If you’ve ever tried to paint a big fence you’ll know it’s a long, hard chore; if not, just ask Tom Sawyer. But this is not the 1880s and you can paint your fence quickly, easily, effortlessly, and immaculately – just use an electric fence sprayer!
A fence sprayer offers several concrete advantages over traditional painting with a brush or roller. It is an order of magnitude quicker, has a shorter learning curve, takes much less effort, and allows you to achieve a high-quality, professional result. These four advantages are manifest to a greater or lesser degree in different brands and models of electric fence sprayers, so try to choose the right one for yourself.
For instance, high-end fence sprayers have fully adjustable flow rates while entry-level ones do not. The majority of fence sprayers have a variety of built-in spray patterns; this interchangeability means the sprayer can be used for fences and walls as well as flooring and decks. Although some manufacturers claim that you can put unthinned paint even in their respective compressed-air or HVLP sprayers, a few such sprayers can really use unthinned paint without clogging and build-up. Then there are compressed air sprayers versus airless pressure sprayers. And one more variable or ‘feature’ to keep in mind: all electric fence sprayers are noisy, but some are (a lot) noisier than others!
You are not limited to using your electric fence sprayer on only your fence, of course. You can utilize it for your shed, vinyl siding, summer house…
Last update on 2021-02-10 / All Pricing & Imagery from Amazon Product Advertising API
Quite often fences, other surfaces, and building structures need a fresh coat of paint, but they don’t get it, and that’s because painting with a brush is so laborious and such a put-off, and hiring a professional is so very expensive, right? A one-time investment in an electric fence sprayer kills two birds with one stone: no chore and no labour, and no recurring steep expenses.
An easy top pick, Wagner’s HVLP sprayer handles all kinds of paints and delivers a high-quality, professional finish, yet it is quite affordably priced.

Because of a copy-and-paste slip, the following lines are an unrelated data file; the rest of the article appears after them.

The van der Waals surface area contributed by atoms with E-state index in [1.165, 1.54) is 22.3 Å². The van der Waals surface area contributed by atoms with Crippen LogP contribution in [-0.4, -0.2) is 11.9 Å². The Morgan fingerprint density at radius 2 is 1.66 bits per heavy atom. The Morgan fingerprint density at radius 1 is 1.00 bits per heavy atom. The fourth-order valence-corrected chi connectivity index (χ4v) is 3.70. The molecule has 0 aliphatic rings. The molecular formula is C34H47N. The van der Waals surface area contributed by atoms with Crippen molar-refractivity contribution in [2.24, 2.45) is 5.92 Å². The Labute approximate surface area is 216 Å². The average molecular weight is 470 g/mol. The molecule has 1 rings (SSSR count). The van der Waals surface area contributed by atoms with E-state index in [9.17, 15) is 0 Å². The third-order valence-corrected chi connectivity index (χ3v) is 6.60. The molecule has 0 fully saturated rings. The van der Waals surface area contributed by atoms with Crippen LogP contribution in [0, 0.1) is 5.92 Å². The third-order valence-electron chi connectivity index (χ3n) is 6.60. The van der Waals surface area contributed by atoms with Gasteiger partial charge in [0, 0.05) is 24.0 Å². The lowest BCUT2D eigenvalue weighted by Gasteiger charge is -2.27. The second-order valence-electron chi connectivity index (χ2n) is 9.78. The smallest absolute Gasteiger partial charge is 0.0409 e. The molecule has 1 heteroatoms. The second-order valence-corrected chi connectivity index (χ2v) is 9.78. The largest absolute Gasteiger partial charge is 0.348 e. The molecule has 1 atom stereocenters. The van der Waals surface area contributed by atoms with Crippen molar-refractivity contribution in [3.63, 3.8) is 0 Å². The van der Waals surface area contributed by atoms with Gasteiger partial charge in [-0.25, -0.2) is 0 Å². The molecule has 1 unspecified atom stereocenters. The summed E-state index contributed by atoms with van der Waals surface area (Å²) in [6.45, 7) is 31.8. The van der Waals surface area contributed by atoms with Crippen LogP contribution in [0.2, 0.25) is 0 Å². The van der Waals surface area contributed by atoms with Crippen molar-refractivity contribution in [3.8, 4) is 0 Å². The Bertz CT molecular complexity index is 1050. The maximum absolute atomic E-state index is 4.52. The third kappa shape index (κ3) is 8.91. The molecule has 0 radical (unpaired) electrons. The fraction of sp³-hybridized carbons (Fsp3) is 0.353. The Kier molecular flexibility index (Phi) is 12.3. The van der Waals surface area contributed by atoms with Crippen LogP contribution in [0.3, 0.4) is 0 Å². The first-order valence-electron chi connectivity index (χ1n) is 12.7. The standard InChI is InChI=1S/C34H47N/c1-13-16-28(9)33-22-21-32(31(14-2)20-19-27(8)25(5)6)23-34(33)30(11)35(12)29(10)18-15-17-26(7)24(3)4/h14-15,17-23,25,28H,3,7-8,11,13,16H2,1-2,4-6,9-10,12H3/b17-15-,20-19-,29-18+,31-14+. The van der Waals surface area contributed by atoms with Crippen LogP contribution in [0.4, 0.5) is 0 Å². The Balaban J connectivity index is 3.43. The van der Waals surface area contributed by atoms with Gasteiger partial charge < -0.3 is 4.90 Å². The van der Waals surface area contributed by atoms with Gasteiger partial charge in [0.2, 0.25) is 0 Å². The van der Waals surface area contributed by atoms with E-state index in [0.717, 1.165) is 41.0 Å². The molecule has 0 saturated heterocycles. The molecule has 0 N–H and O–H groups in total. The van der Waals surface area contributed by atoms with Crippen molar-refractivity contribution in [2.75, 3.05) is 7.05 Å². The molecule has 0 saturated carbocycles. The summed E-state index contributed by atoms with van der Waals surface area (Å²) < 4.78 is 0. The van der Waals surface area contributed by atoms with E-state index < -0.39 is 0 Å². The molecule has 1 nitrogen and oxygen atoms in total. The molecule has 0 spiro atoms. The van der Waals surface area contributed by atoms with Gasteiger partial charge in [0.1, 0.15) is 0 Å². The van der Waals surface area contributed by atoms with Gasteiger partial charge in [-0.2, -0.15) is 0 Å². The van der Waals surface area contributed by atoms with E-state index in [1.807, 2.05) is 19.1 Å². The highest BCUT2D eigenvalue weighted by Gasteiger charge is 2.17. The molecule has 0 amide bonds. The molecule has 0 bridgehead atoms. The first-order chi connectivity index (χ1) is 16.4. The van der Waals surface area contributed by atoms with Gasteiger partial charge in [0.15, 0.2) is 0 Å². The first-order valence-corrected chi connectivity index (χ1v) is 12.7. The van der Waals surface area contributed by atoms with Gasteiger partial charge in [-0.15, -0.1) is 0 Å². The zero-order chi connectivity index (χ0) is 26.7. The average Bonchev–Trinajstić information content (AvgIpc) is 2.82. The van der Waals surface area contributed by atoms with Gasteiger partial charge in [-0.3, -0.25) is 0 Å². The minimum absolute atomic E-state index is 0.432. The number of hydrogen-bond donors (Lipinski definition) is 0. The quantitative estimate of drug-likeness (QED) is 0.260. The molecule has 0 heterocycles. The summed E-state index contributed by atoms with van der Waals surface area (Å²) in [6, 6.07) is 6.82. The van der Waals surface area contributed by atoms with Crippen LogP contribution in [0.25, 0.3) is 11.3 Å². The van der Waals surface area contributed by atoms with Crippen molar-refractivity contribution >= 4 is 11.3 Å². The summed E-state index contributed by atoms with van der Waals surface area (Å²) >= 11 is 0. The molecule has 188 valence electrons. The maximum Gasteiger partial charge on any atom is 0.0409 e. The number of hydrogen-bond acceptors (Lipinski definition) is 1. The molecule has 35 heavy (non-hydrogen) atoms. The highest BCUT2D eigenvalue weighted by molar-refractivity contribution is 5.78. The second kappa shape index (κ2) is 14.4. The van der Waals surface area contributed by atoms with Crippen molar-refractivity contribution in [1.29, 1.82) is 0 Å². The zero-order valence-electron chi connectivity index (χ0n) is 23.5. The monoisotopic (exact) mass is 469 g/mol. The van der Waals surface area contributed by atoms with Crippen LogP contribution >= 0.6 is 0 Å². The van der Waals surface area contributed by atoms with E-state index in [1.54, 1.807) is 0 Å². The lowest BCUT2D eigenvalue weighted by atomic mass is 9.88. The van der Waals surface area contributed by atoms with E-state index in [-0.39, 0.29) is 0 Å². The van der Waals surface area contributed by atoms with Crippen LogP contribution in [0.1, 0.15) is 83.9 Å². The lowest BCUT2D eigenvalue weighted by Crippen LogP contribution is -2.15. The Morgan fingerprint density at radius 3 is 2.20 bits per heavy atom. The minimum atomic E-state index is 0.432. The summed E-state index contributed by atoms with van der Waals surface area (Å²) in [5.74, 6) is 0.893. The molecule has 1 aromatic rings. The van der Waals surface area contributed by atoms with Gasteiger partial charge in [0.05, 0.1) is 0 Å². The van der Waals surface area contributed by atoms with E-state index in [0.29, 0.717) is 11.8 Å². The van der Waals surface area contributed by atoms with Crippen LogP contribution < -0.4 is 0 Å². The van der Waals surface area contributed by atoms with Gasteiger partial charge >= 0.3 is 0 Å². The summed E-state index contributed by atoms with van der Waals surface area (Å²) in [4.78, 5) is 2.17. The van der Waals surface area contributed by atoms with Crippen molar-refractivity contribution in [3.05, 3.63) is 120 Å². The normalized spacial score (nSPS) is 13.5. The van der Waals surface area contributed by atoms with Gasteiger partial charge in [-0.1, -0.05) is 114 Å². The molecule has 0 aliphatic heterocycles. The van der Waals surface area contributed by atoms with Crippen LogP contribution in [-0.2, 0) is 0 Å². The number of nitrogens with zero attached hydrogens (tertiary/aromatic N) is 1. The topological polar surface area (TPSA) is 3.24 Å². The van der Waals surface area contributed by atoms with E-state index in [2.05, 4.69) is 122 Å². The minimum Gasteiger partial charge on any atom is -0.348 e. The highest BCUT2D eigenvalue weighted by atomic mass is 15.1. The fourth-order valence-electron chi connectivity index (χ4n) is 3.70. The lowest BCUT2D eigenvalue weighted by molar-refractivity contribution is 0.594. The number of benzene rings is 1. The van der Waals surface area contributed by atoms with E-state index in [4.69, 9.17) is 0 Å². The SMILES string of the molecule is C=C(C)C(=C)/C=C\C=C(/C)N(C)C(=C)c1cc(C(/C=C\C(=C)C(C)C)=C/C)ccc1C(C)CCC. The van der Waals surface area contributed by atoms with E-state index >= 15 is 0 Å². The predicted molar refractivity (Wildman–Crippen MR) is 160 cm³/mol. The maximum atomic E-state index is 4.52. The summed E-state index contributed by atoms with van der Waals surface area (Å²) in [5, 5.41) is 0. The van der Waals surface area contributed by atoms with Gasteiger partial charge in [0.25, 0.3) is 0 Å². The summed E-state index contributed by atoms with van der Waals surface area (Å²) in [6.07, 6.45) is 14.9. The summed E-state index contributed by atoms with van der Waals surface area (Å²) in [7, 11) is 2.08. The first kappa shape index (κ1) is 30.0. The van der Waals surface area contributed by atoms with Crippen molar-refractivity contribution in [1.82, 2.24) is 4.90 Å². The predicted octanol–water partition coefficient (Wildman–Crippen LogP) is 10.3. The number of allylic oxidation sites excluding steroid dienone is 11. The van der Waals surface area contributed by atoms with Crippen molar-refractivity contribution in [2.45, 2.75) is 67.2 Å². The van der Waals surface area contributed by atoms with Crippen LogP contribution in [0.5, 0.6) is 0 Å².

The most compact and least expensive sprayer in Wagner’s ‘W’ series, the W100 can take all kinds of paints, stains, varnishes, and finishes. However, it can be moody – sometimes it has no trouble with thick, gloopy paints; sometimes it requires thinning. It has a maximum viscosity rating of 90 DIN/second and delivers paint at up to 110 millilitres/minute.
It has an input power of 280 watts and Atomisation Power of 65 watts.
The 800-millilitre capacity is sufficient for small projects but the rate of paint flow is higher than one may expect regardless of the setting; as a result, the fluid gets depleted quickly.
Ensure that the sprayer is fastened securely to the handle by checking that the rubber ring is within the handle before you twist-lock it.
Wagner W100 has three spray patterns: vertical, horizontal and detailed. It uses HVLP technology with the aim of minimising overspray.
The paint flow is fully adjustable but it is often a bit more than required or desirable. Even so, this kit gives a high-quality, uniform, professional finish.
Once in awhile a faulty unit may clog up after usage or start to smoke or burn but overall this is a reliable kit.
The power cable is too short but the product at least offers easy disassembly for cleaning.
This Wagner is for the DIYer who wants the best yet is price-conscious.
- This good sport of a kit accepts all kinds of fluids, even thick gloopy ones, and gets on with it.
- Puts out a uniform and professional-looking paint job.
- For a reliable and high-quality kit, the affordable price is remarkable.
- The much-vaunted HVLP technology is not up to snuff because this kit is prone to over-spraying.
- Now and again a faulty unit may get clogged or start burning.
- The power cable is too short.
Without any serious caveats, Tacklife’s sprayer has so much going for it that our value pick can compete on performance and features alone.
Tacklife’s 400-watt sprayer has three spray patterns; vertical, horizontal, and round, and the spray width lever controls spray area and atomisation. It comes with four nozzles, from 1 millimetre to 3 millimetres. It has a 900-millilitre container.
One of the excellent design features of this kit is that the receptacle’s lid can simply be flipped open without the need to unscrew or disassemble anything for quick and convenient fill-ups.
This sprayer may stop working but if it does, simply disassemble and look through the parts, especially the nozzle, and you will probably find the source of the blockage.
Now and again it may start to spray in large patterns or release uncontrolled flows of paint.
Tacklife discourages the use of latex paint, particle paint, and corrosive paint. No matter which paints you use, for best results water down thick, viscous paints to the recommended viscosity.
The instructions are dodgy but the sprayer is easy to set up, use, and clean. However, it has a number of small parts which take some time to clean properly.
It is seriously loud and you may well need earmuffs. The two-metre power cable is too short.